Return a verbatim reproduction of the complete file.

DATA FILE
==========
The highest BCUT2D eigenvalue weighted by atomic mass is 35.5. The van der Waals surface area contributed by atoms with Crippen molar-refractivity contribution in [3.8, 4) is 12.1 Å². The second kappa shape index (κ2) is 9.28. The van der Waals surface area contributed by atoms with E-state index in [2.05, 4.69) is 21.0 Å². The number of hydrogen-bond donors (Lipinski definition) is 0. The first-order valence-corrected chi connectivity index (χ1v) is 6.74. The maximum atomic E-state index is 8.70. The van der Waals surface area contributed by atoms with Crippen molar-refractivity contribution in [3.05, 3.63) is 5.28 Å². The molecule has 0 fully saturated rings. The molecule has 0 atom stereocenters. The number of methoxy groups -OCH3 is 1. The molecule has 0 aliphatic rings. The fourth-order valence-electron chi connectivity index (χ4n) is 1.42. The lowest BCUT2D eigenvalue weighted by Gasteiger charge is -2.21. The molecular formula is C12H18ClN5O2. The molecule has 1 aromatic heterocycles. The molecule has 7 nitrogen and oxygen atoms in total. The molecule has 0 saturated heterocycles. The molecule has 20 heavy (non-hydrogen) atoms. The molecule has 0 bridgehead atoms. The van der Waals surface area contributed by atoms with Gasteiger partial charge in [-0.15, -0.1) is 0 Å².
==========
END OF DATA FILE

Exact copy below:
The highest BCUT2D eigenvalue weighted by atomic mass is 35.5. The van der Waals surface area contributed by atoms with Crippen molar-refractivity contribution in [3.8, 4) is 12.1 Å². The second kappa shape index (κ2) is 9.28. The van der Waals surface area contributed by atoms with E-state index in [2.05, 4.69) is 21.0 Å². The number of hydrogen-bond donors (Lipinski definition) is 0. The first-order valence-corrected chi connectivity index (χ1v) is 6.74. The maximum atomic E-state index is 8.70. The van der Waals surface area contributed by atoms with Crippen molar-refractivity contribution in [3.05, 3.63) is 5.28 Å². The molecule has 0 fully saturated rings. The molecule has 0 atom stereocenters. The number of methoxy groups -OCH3 is 1. The molecule has 0 aliphatic rings. The fourth-order valence-electron chi connectivity index (χ4n) is 1.42. The lowest BCUT2D eigenvalue weighted by Gasteiger charge is -2.21. The molecular formula is C12H18ClN5O2. The molecule has 1 aromatic heterocycles. The molecule has 7 nitrogen and oxygen atoms in total. The molecule has 0 saturated heterocycles. The molecule has 20 heavy (non-hydrogen) atoms. The molecule has 0 bridgehead atoms. The van der Waals surface area contributed by atoms with Gasteiger partial charge in [-0.15, -0.1) is 0 Å².